A secretive cyberintelligence firm claims to have created powerful hacking tools that can remotely monitor and take control of Android, MacOS and Windows devices. Designed for those looking to “investigate targets in tactical operations,” Mollitiam Industries is promoting tools that are capable of the “anonymous interception, and the remote and invisible control of targets connected to the internet,” according to documents seen by WIRED.
Marketing materials left exposed online by a third-party claim Mollitiam’s interception products, dubbed ‘Invisible Man’ and ‘Night Crawler,’ are capable of remotely accessing a target’s files, location, and covertly turning on a device’s camera and microphone. Its spyware is also said to be equipped with a keylogger, which means every keystroke made on an infected device – including passwords, search queries and messages sent via encrypted messaging apps – can be tracked and monitored.
To evade detection, the malware makes use of the company’s so-called “invisible low stealth technology” and its Android product is advertised as having “low data and battery consumption” to prevent people from suspecting their phone or tablet has been infected. Mollitiam is also currently marketing a tool that it claims enables “mass surveillance of digital profiles and identities” across social media and the dark web.
Cyberintelligence firms responsible for manufacturing invasive spyware technology, such as Israel’s NSO Group, Italy’s Hacking Team, and Germany’s FinFisher, have faced sustained criticism from human rights groups in recent years due to accusations of providing sophisticated spy tools to repressive regimes where they have been used to target members of civil society. The exposed documents are one of the first times Mollitiam’s surveillance capabilities have been revealed publicly. “Time and again we have seen the type of spyware sold by Mollitiam used to target journalists, activists, and others,” says Edin Omanovic, the advocacy director of Privacy International.
While Mollitiam Industries is less well-known than other cyberintelligence firms, its technology is regularly touted at ISS World conferences, a series of annual surveillance events dubbed a ‘wiretappers’ ball’ by privacy advocates. Recently it has promoted its ability to record WhatsApp calls and shared details of social engineering and phishing tactics used “to gain the target’s trust” during a webinar. Later this year it is scheduled to present a demo on the “latest technology used to take invisible control of target systems”. The lead sponsor of the conference is NSO Group, which is currently embroiled in a legal battle with WhatsApp over its hacking technology.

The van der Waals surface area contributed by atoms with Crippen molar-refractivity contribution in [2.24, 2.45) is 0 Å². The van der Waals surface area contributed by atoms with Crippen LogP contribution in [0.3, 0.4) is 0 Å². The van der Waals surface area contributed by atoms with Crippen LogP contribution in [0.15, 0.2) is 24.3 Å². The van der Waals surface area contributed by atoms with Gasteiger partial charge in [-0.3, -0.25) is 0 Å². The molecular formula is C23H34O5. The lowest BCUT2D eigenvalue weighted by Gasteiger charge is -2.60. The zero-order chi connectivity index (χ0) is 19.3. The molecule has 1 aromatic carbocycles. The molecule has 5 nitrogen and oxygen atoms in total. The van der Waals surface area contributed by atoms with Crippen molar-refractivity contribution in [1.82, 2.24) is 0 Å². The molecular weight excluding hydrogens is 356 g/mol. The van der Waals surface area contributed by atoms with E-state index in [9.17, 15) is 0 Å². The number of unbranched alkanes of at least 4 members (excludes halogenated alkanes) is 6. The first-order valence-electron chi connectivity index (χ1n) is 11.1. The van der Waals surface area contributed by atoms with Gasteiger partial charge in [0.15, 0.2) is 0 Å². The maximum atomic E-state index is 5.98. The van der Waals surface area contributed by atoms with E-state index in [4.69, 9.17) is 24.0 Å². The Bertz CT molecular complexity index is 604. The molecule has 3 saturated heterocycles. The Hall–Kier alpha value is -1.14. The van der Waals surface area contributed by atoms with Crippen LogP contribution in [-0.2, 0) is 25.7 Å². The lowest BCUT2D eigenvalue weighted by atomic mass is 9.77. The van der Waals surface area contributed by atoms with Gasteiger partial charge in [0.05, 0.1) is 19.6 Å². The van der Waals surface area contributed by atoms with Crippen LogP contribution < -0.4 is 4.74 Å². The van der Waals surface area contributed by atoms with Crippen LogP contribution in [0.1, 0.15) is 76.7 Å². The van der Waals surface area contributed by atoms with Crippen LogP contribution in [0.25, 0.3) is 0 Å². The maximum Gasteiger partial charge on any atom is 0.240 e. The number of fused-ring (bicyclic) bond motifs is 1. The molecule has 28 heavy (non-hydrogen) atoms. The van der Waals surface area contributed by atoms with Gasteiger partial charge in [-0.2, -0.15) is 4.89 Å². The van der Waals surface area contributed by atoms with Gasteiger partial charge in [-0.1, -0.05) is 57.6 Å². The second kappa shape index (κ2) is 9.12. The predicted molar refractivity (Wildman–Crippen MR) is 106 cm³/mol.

Little is publicly known about how Molltiam’s technology is used in the real-world. In January 2020, Colombian news magazine, Semana, published contracts that appear to show a division of the Colombian military had purchased Mollitiam’s ‘Invisible Man’ product the previous year for almost three billion pesos, almost £600,000. According to Reporters Without Borders, the technology was used to target several journalists at the magazine, including its editor, Alejandro Santos.
“We know that the Colombian government has been spying on journalists for many years and so anything that suggests they are getting better tools to be able to do that is deeply concerning,” says Natalie Southwick, the South and Central Americas program coordinator of the Committee to Protect Journalists. “Spyware is a massive threat to press freedom and the right of everyone to access information.”
Mollitiam Industries was established in 2018 and is based in Madrid, according to its LinkedIn page. Although not all of its clients are known, Spain’s intelligence agency and cyberspace command unit work with the company and officials in Brazil and Peru have also purchased its products, according to trade magazine, Intelligence Online.